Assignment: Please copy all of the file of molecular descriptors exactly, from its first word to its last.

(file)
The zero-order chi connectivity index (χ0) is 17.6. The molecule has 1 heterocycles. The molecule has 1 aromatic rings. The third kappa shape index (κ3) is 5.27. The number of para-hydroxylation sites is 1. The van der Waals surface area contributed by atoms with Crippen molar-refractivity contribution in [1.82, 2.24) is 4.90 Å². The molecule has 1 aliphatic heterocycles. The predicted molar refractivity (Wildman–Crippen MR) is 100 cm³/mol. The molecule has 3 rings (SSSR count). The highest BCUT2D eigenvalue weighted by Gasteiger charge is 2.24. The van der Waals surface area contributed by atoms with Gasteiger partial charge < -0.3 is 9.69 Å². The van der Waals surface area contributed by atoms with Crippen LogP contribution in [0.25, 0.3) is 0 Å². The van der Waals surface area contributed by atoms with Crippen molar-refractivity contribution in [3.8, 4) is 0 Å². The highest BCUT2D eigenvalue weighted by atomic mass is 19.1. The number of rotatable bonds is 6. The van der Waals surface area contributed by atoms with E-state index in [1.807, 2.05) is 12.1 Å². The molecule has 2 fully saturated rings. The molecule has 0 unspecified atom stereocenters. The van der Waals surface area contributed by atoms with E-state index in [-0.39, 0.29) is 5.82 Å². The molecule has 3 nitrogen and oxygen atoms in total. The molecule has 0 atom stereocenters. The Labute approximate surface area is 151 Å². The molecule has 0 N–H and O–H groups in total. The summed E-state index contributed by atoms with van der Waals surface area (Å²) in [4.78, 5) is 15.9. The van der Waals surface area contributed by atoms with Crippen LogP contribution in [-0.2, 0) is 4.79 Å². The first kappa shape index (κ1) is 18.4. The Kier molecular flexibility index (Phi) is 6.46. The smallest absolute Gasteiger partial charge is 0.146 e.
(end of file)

The zero-order chi connectivity index (χ0) is 17.6. The molecule has 1 heterocycles. The molecule has 1 aromatic rings. The third kappa shape index (κ3) is 5.27. The number of para-hydroxylation sites is 1. The van der Waals surface area contributed by atoms with Crippen molar-refractivity contribution in [1.82, 2.24) is 4.90 Å². The molecule has 1 aliphatic heterocycles. The predicted molar refractivity (Wildman–Crippen MR) is 100 cm³/mol. The molecule has 3 rings (SSSR count). The highest BCUT2D eigenvalue weighted by Gasteiger charge is 2.24. The van der Waals surface area contributed by atoms with Gasteiger partial charge < -0.3 is 9.69 Å². The van der Waals surface area contributed by atoms with Crippen LogP contribution in [0.25, 0.3) is 0 Å². The van der Waals surface area contributed by atoms with Crippen molar-refractivity contribution in [3.8, 4) is 0 Å². The highest BCUT2D eigenvalue weighted by atomic mass is 19.1. The number of rotatable bonds is 6. The van der Waals surface area contributed by atoms with E-state index in [1.807, 2.05) is 12.1 Å². The molecule has 2 fully saturated rings. The molecule has 0 unspecified atom stereocenters. The van der Waals surface area contributed by atoms with E-state index in [-0.39, 0.29) is 5.82 Å². The molecule has 3 nitrogen and oxygen atoms in total. The molecule has 0 atom stereocenters. The Labute approximate surface area is 151 Å². The molecule has 0 N–H and O–H groups in total. The summed E-state index contributed by atoms with van der Waals surface area (Å²) in [4.78, 5) is 15.9. The van der Waals surface area contributed by atoms with Crippen LogP contribution in [-0.2, 0) is 4.79 Å². The first kappa shape index (κ1) is 18.4. The Kier molecular flexibility index (Phi) is 6.46. The smallest absolute Gasteiger partial charge is 0.146 e.